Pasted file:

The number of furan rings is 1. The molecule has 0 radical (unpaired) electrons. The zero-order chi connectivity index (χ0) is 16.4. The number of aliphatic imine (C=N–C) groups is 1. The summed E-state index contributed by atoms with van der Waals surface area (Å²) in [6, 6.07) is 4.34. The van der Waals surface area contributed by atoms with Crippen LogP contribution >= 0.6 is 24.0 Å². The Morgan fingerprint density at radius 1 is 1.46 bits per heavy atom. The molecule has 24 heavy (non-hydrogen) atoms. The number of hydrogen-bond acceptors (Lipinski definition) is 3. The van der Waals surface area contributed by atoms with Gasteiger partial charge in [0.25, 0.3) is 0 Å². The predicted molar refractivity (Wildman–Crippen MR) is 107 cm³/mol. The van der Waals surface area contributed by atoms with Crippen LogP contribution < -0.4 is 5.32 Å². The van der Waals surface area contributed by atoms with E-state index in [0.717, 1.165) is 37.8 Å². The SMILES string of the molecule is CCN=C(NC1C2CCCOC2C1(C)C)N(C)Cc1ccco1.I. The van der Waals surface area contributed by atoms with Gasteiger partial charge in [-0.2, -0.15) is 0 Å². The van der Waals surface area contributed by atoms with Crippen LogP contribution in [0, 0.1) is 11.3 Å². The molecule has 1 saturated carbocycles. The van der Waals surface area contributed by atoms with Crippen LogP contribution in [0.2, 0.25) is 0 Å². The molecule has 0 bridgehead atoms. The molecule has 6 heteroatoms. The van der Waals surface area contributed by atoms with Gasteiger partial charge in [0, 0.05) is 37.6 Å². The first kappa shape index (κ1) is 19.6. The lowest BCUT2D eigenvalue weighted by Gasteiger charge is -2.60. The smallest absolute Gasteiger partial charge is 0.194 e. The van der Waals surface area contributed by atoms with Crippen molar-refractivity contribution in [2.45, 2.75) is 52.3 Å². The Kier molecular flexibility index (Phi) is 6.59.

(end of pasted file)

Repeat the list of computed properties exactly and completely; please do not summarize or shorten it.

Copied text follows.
The number of furan rings is 1. The molecule has 0 radical (unpaired) electrons. The zero-order chi connectivity index (χ0) is 16.4. The number of aliphatic imine (C=N–C) groups is 1. The summed E-state index contributed by atoms with van der Waals surface area (Å²) in [6, 6.07) is 4.34. The van der Waals surface area contributed by atoms with Crippen LogP contribution >= 0.6 is 24.0 Å². The Morgan fingerprint density at radius 1 is 1.46 bits per heavy atom. The molecule has 24 heavy (non-hydrogen) atoms. The number of hydrogen-bond acceptors (Lipinski definition) is 3. The van der Waals surface area contributed by atoms with Gasteiger partial charge in [0.25, 0.3) is 0 Å². The predicted molar refractivity (Wildman–Crippen MR) is 107 cm³/mol. The van der Waals surface area contributed by atoms with Crippen LogP contribution < -0.4 is 5.32 Å². The van der Waals surface area contributed by atoms with E-state index in [0.717, 1.165) is 37.8 Å². The SMILES string of the molecule is CCN=C(NC1C2CCCOC2C1(C)C)N(C)Cc1ccco1.I. The van der Waals surface area contributed by atoms with Gasteiger partial charge in [-0.2, -0.15) is 0 Å². The van der Waals surface area contributed by atoms with Crippen LogP contribution in [0, 0.1) is 11.3 Å². The molecule has 1 saturated carbocycles. The van der Waals surface area contributed by atoms with Crippen LogP contribution in [0.2, 0.25) is 0 Å². The molecule has 0 bridgehead atoms. The molecule has 6 heteroatoms. The van der Waals surface area contributed by atoms with Gasteiger partial charge in [0, 0.05) is 37.6 Å². The first kappa shape index (κ1) is 19.6. The lowest BCUT2D eigenvalue weighted by Gasteiger charge is -2.60. The smallest absolute Gasteiger partial charge is 0.194 e. The van der Waals surface area contributed by atoms with Crippen molar-refractivity contribution in [2.45, 2.75) is 52.3 Å². The Kier molecular flexibility index (Phi) is 6.59.